Crucible the Film Version Term Paper

Pages: 2 (669 words)  ·  Bibliography Sources: ≈ 3  ·  File: .docx  ·  Level: College Senior  ·  Topic: Film


[. . .] The other glaring difference between the historical events at the Salem village in 1692 and the film is its theme of sexual relationship between Abigail Williams, the niece of Reverend Parris, and John Proctor a Salem farmer. At the center of the movie's story is Abigail's accusation of witchcraft against John Proctor, who having committed adultery with his one-time servant in a moment of weakness, repents his mistake and rejects her. Such a liaison almost certainly did not occur as Proctor was over 60 years old and Abigail was only 11 at the time of the trial. Proctor's involvement in the witch trials and his eventual hanging occurred because of his indiscretion in openly denouncing the trials and the girls' accusations as a scam, rather than any sexual indiscretion.

Furthermore, Reverend Parris' slave-woman, Tituba, who was accused of having tutored the girls in the art of witchcraft, has been inaccurately depicted in the movie as a black African woman rather than the South American Indian that she actually was.

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Despite such obvious divergence from the historical facts, The Crucible does manage to focus attention on one of the most shameful episodes in America's early history. It reminds us how easily religious righteousness, superstition, guilt and run-away self-interest can combine to blind apparently "good men" into committing unbelievably cruel acts. It also shows us how mass hysteria in a closed community feeds upon and snowballs into a dangerous atmosphere of persecution, leading to tragic consequences.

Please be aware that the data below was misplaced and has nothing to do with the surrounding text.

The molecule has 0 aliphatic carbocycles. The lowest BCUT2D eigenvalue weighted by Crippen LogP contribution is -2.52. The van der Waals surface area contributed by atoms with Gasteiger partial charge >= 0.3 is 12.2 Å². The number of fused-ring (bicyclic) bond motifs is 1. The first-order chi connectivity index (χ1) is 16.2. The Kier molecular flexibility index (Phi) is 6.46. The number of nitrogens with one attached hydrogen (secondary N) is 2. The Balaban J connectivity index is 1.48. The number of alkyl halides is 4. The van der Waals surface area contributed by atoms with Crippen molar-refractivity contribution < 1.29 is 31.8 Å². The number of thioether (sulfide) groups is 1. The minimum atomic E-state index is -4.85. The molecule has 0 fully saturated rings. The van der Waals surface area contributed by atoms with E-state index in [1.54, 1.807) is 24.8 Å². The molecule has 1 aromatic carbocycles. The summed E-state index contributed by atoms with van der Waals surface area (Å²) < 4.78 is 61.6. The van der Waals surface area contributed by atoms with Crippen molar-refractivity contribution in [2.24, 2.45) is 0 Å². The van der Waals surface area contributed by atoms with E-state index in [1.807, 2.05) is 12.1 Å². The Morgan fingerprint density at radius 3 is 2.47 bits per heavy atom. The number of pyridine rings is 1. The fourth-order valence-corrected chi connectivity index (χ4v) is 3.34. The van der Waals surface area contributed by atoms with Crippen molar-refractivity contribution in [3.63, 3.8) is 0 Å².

The days of the Salem witch-hunt of the 17th century and McCarthyism of the 1950s may now be part of history, but the evil in men lurks just under the surface -- waiting to break out at the slightest opportunity.


Ebert, Roger. (1996). "The Crucible." Movie Review. Chicago Sun-Times. December 20, 1996. Retrieved on December 15, 2004 from

Term Paper on Crucible the Film Version of Assignment

At the ripe old age of 81

Miller himself said, "The play is not reportage of any kind .... what I was doing was writing… [END OF PREVIEW] . . . READ MORE

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How to Cite "Crucible the Film Version" Term Paper in a Bibliography:

APA Style

Crucible the Film Version.  (2004, December 15).  Retrieved February 19, 2020, from

MLA Format

"Crucible the Film Version."  15 December 2004.  Web.  19 February 2020. <>.

Chicago Style

"Crucible the Film Version."  December 15, 2004.  Accessed February 19, 2020.